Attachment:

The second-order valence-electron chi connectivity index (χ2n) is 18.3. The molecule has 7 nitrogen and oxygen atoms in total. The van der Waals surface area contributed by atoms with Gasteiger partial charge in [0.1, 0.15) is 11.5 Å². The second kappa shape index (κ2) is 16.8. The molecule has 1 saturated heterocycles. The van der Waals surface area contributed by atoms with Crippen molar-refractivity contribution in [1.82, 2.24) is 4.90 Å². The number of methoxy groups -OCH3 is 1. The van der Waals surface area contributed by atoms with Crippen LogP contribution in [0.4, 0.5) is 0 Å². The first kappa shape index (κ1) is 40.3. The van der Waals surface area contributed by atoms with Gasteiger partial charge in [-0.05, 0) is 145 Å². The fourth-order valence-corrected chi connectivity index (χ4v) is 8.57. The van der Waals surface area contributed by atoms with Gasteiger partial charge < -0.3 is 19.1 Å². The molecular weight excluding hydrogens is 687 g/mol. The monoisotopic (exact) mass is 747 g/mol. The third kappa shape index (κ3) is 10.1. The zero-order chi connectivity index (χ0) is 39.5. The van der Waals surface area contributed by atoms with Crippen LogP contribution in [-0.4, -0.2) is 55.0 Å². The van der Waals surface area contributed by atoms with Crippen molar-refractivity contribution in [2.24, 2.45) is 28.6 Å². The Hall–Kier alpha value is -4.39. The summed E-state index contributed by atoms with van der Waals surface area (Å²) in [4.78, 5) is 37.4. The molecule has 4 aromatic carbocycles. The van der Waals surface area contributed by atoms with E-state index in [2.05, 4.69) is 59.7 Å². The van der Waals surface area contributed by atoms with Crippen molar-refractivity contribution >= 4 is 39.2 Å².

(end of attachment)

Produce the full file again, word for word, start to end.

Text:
The second-order valence-electron chi connectivity index (χ2n) is 18.3. The molecule has 7 nitrogen and oxygen atoms in total. The van der Waals surface area contributed by atoms with Gasteiger partial charge in [0.1, 0.15) is 11.5 Å². The second kappa shape index (κ2) is 16.8. The molecule has 1 saturated heterocycles. The van der Waals surface area contributed by atoms with Crippen molar-refractivity contribution in [1.82, 2.24) is 4.90 Å². The number of methoxy groups -OCH3 is 1. The van der Waals surface area contributed by atoms with Crippen LogP contribution in [0.4, 0.5) is 0 Å². The first kappa shape index (κ1) is 40.3. The van der Waals surface area contributed by atoms with Gasteiger partial charge in [-0.05, 0) is 145 Å². The fourth-order valence-corrected chi connectivity index (χ4v) is 8.57. The van der Waals surface area contributed by atoms with Gasteiger partial charge < -0.3 is 19.1 Å². The molecular weight excluding hydrogens is 687 g/mol. The monoisotopic (exact) mass is 747 g/mol. The third kappa shape index (κ3) is 10.1. The zero-order chi connectivity index (χ0) is 39.5. The van der Waals surface area contributed by atoms with Crippen LogP contribution in [-0.4, -0.2) is 55.0 Å². The van der Waals surface area contributed by atoms with Crippen molar-refractivity contribution in [2.24, 2.45) is 28.6 Å². The Hall–Kier alpha value is -4.39. The summed E-state index contributed by atoms with van der Waals surface area (Å²) in [4.78, 5) is 37.4. The molecule has 4 aromatic carbocycles. The van der Waals surface area contributed by atoms with E-state index in [2.05, 4.69) is 59.7 Å². The van der Waals surface area contributed by atoms with Crippen molar-refractivity contribution >= 4 is 39.2 Å².